Date Showing Showing On 12, 14, 15 September
Time Showing Monday 6pm, Wednesday 4pm and Thursday 6pm


M 1hrs 35mins
drama | 2020, Italy, Ireland, United Kingdom | English

John, a 35-year-old window cleaner, has dedicated his life to bringing up his 4-year-old son, Michael, after the child's mother left them soon after giving birth. When John is given only a few months left to live, he attempts to find a new, perfect family for Michael, determined to shield him from the terrible reality of the situation.


Coarse language

Uberto Pasolini
Original Review
Aine O’Connor, Sunday Independent, Ireland
Extracted By
Gail Bendall
James Norton, Daniel Lamont, Valene Kane

Watch The Trailer

NOWHERE SPECIAL | Official Australian Trailer

Storyline (warning: spoilers)

Death is the only natural absolute in life. It is a certainty wrapped up in mystery, which fascinates and horrifies us in equal measure. Little wonder then, that death is such a strong theme in all art forms – and especially in cinema. You might think that every possible death-related scenario has already been played out onscreen – but Uberto Pasolini’s Nowhere Special is a very original take on a story about the end of life.
Transposed to an unspecified town in Northern Ireland, Nowhere Special is about a window cleaner called John (James Norton) who lives with his four-year-old son Michael (Daniel Lamont). From the opening scenes it is clear that John is a loving father whose devotion is reciprocated by the little boy. John wants to choose the family with whom his child will live after his death. In the company of a young social worker (Valene Kane), father and son visit various families who have been approved to adopt.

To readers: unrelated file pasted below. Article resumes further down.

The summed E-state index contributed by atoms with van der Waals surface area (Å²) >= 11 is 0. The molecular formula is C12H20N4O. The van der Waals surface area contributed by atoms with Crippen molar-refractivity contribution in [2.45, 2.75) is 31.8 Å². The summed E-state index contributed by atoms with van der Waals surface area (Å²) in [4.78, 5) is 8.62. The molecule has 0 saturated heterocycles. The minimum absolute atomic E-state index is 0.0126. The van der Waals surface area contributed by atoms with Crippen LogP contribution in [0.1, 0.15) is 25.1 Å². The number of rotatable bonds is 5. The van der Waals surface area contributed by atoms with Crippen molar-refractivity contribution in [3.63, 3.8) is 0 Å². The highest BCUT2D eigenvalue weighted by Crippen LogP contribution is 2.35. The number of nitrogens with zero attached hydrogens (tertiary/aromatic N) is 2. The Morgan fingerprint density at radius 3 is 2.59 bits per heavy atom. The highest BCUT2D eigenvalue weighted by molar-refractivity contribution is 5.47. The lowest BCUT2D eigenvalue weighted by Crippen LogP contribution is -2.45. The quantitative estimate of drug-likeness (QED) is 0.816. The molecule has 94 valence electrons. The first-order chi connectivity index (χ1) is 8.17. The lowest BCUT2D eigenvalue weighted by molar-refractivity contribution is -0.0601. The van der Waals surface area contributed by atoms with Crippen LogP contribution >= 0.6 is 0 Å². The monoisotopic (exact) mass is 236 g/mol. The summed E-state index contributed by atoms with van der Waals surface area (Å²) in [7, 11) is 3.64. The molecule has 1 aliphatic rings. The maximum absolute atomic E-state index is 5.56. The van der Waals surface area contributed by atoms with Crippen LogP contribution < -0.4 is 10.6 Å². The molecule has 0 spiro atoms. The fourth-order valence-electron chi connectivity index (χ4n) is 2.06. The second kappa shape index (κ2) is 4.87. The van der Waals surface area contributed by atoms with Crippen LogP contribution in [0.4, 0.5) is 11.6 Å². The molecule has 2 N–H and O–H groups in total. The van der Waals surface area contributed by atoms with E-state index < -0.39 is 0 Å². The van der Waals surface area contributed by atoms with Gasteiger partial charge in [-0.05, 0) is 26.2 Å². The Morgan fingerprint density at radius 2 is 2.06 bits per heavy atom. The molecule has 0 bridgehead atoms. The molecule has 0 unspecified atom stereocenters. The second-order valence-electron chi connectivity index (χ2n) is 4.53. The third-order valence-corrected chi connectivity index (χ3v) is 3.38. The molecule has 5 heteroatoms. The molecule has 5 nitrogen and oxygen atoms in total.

Though very young, Michael knows something is happening, but his father simply does not know how to explain it. We are not told John is ill, but it becomes apparent. And we see the boy disturbed by a strangeness that he can sense but not understand. Norton is wonderful in Nowhere Special – soft and reserved, but full of the unsaid. In cinema, many famous characters have been forged by the loss of a parent. However, the concept of preparing children for the imminent death of a parent is relatively unusual.
Nowhere Special avoids melodrama at all costs. Neither Pasolini nor the actors milk the emotion, so the film gets under your skin without ripping your heart to shreds. “Death” is never mentioned, the details of John’s illness are mostly avoided, though clearly there is something wrong. This gives a powerful sense of the hovering threat that Michael feels as a small child. Despite its inherent heartbreak, there is something peaceful, even uplifting about Nowhere Special, and the feeling lingers after the credits have rolled.

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